Section 27 of the Indiana Port Commission Act provides in part:
"... the commission shall not be required to pay any taxes or assessments upon any port project or any property acquired or used by the commission under the provisions of this act, or upon the income therefrom, and the bonds issued under the provisions of this act, the interest thereon, the proceeds received by a holder from the sale of such bonds to the extent of the holder's cost of acquisition, or proceeds received upon redemption prior to maturity or proceeds received at maturity, and the receipt of such interest and proceeds shall be exempt from taxation in the State of Indiana for all purposes except the state inheritance tax." [Acts of 1961, ch. 11, § 27, p. 34, being Burns' (1961 Repl.), § 68-1225.]
It is unquestioned that the exception contained in the above constitutional provision specifying an exemption from taxation "... for municipal ... purposes, as may be specially exempted by law" has been construed to include public or governmental purpose as distinguished from private. City of Louisville v. Babb (C.C. 1935), 75 F.2d 162, 166, cert. den., 295 U.S. 738, 55 S.Ct. 650, 79 L.Ed. 1686.
Appellant's argument however is that the construction of a port is not within the scope of a public or a governmental purpose under the time honored meaning of such terms.
Section 27 of the Indiana Port Commission Act, on the contrary, states in this respect that:
"The exercise of the powers granted by this act will be in all respects for the benefit of the people of the state, for the increase of their commerce and prosperity, and for the improvement of their health and living conditions, and as the operation and maintenance of a port project by the commission will constitute the performance of essential governmental functions, the commission shall not be required to pay any taxes...." [Acts of 1961, ch. 11, § 27, supra.]
The same question raised here by appellant was decided adversely to his contention in Ennis v. State Highway Commission (1952), supra, 231 Ind. 311, 329, 108 N.E.2d 687, 696, where this Court stated:
"... Since we have found this not to be a private corporation, this contention is without merit...."
Similar property and bonds involved in the case of Edwards v. Housing Authority of City of Muncie (1939), 215 Ind. 330, 337, 19 N.E.2d 741, 744, were likewise held by this Court to be properly exempted from taxation.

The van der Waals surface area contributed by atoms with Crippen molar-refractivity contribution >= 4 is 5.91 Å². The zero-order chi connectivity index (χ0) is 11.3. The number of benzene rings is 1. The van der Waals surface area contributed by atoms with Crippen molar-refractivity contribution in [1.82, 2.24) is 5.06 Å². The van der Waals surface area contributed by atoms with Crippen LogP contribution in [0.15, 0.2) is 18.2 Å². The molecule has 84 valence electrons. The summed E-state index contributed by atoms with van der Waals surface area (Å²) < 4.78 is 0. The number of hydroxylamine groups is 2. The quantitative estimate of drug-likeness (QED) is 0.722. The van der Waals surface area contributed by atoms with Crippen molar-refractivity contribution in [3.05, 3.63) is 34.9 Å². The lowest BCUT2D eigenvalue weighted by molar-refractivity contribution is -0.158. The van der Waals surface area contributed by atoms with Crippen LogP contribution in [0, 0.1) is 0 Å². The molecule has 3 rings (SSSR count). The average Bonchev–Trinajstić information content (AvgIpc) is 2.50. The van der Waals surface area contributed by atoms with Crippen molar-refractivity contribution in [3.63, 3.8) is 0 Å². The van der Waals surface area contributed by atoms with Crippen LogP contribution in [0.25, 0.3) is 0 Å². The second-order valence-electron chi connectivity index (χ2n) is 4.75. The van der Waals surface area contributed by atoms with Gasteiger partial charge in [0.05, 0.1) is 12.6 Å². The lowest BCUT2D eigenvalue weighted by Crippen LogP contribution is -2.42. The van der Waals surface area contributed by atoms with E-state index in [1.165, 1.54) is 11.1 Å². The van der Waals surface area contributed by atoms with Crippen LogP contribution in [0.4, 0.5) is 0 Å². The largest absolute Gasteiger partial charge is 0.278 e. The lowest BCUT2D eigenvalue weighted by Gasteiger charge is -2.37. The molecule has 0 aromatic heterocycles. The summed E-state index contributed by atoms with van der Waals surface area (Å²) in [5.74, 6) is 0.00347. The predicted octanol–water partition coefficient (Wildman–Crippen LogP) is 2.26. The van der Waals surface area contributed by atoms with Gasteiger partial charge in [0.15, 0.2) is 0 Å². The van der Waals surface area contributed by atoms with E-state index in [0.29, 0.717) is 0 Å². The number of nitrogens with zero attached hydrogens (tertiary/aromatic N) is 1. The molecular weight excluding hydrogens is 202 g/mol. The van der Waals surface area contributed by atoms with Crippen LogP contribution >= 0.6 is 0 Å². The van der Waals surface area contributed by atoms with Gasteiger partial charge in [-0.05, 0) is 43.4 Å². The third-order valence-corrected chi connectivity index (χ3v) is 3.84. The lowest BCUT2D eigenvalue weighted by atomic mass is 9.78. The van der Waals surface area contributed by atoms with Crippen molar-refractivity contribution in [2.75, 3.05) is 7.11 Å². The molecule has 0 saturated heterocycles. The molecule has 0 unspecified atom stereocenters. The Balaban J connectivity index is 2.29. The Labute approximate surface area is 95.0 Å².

Other jurisdictions have held that the property of port authorities, and the interest on port authority obligations are properly exempt from taxation. Bush Terminal Co. v. City of New York (1940), 282 N.Y. 306, 26 N.E.2d 269; Commissioner of Internal Rev. v. Shamberg's Estate (1944), 144 F.2d 998, cert. den. (1945), 323 U.S. 792, 65 S.Ct. 433, 89 L.Ed. 631.
It follows that appellant's contention is completely without merit.
Ninth. Appellant contends the Act constitutes an improper delegation of legislative authority.
Appellant cites Art. 4, § 1 of the Indiana Constitution providing:
"The Legislative authority of the State shall be vested in the General Assembly, which shall consist of a Senate and a House of Representatives. The style of every law shall be: `Be it enacted by the General Assembly of the State of Indiana'; and no law shall be enacted, except by bill."
Appellant asserts the Indiana Port Commission Act violates the above constitutional provision in the following respects:
"(a) No reasonable standards are prescribed for the selection of a site for such port;
"(b) The power granted in Section 16 of the Act to enter into trust agreements guaranteeing certain actions has the effect of binding future sessions of the Indiana General Assembly;
"(c) No reasonable standard is prescribed for determining how and when the funds purportedly transferred to the Commission are to be expended; and
"(d) The power granted in Section 10 of the Act to transfer and convey land acquired in the name of the State constitutes an improper authorization for the disposition of public property."
In regard to (a) the portion of the Indiana Port Commission Act providing for the selection of a site for the port appears as follows (§ 1 of the Act):
"... the Indiana Port Commission is hereby authorized and empowered to construct, maintain and operate, in cooperation with the federal government, or otherwise, at such location on Lake Michigan as shall be approved by the governor, a public port, with terminal facilities and traffic exchange points for all forms of transportation, ...." (Emphasis added.) [Acts of 1961, ch. 11, § 1, p. 14, supra, being Burns' (1961 Repl.), § 68-1201.]
It is of course true that the General Assembly may not delegate discretionary duties to administrative officers without imposing reasonable standards under which such discretion is to be exercised. See: Kryder v. State (1938), 214 Ind. 419, 425, 15 N.E.2d 386, 389, appeal dismissed 305 U.S. 570, 59 S.Ct. 154, 83 L.Ed. 359.